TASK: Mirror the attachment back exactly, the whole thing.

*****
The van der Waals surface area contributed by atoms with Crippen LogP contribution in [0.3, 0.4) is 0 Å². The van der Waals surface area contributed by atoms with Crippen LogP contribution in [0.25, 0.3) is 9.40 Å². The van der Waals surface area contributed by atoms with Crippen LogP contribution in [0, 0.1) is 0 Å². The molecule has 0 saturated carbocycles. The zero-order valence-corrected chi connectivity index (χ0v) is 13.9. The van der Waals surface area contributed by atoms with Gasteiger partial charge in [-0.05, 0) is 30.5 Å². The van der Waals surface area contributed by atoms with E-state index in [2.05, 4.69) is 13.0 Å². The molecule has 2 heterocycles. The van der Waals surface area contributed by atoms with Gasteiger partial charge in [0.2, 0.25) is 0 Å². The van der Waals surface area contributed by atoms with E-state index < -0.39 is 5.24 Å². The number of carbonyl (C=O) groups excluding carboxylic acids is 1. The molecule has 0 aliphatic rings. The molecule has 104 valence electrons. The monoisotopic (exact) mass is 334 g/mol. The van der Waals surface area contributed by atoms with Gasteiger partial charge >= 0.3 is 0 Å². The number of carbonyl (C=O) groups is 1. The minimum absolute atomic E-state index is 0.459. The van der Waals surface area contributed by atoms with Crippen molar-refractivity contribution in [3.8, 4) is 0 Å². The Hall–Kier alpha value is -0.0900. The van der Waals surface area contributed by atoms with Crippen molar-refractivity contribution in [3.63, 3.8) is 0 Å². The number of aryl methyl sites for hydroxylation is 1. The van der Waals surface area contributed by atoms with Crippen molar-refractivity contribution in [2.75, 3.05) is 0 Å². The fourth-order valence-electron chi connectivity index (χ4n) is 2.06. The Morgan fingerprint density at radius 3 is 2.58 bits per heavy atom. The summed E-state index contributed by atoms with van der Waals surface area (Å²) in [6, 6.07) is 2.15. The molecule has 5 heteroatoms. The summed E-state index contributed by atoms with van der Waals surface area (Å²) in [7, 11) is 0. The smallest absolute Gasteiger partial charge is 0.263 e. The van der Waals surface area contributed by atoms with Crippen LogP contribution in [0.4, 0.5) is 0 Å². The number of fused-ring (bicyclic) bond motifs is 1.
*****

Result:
The van der Waals surface area contributed by atoms with Crippen LogP contribution in [0.3, 0.4) is 0 Å². The van der Waals surface area contributed by atoms with Crippen LogP contribution in [0.25, 0.3) is 9.40 Å². The van der Waals surface area contributed by atoms with Crippen LogP contribution in [0, 0.1) is 0 Å². The molecule has 0 saturated carbocycles. The zero-order valence-corrected chi connectivity index (χ0v) is 13.9. The van der Waals surface area contributed by atoms with Gasteiger partial charge in [-0.05, 0) is 30.5 Å². The van der Waals surface area contributed by atoms with E-state index in [2.05, 4.69) is 13.0 Å². The molecule has 2 heterocycles. The van der Waals surface area contributed by atoms with Gasteiger partial charge in [0.2, 0.25) is 0 Å². The van der Waals surface area contributed by atoms with E-state index < -0.39 is 5.24 Å². The number of carbonyl (C=O) groups excluding carboxylic acids is 1. The molecule has 0 aliphatic rings. The molecule has 104 valence electrons. The monoisotopic (exact) mass is 334 g/mol. The van der Waals surface area contributed by atoms with Gasteiger partial charge >= 0.3 is 0 Å². The number of carbonyl (C=O) groups is 1. The minimum absolute atomic E-state index is 0.459. The van der Waals surface area contributed by atoms with Crippen molar-refractivity contribution in [3.8, 4) is 0 Å². The Hall–Kier alpha value is -0.0900. The van der Waals surface area contributed by atoms with Crippen molar-refractivity contribution in [3.63, 3.8) is 0 Å². The number of aryl methyl sites for hydroxylation is 1. The van der Waals surface area contributed by atoms with Crippen molar-refractivity contribution in [2.75, 3.05) is 0 Å². The fourth-order valence-electron chi connectivity index (χ4n) is 2.06. The Morgan fingerprint density at radius 3 is 2.58 bits per heavy atom. The summed E-state index contributed by atoms with van der Waals surface area (Å²) in [6, 6.07) is 2.15. The molecule has 5 heteroatoms. The summed E-state index contributed by atoms with van der Waals surface area (Å²) in [7, 11) is 0. The smallest absolute Gasteiger partial charge is 0.263 e. The van der Waals surface area contributed by atoms with Crippen LogP contribution in [0.4, 0.5) is 0 Å². The number of fused-ring (bicyclic) bond motifs is 1.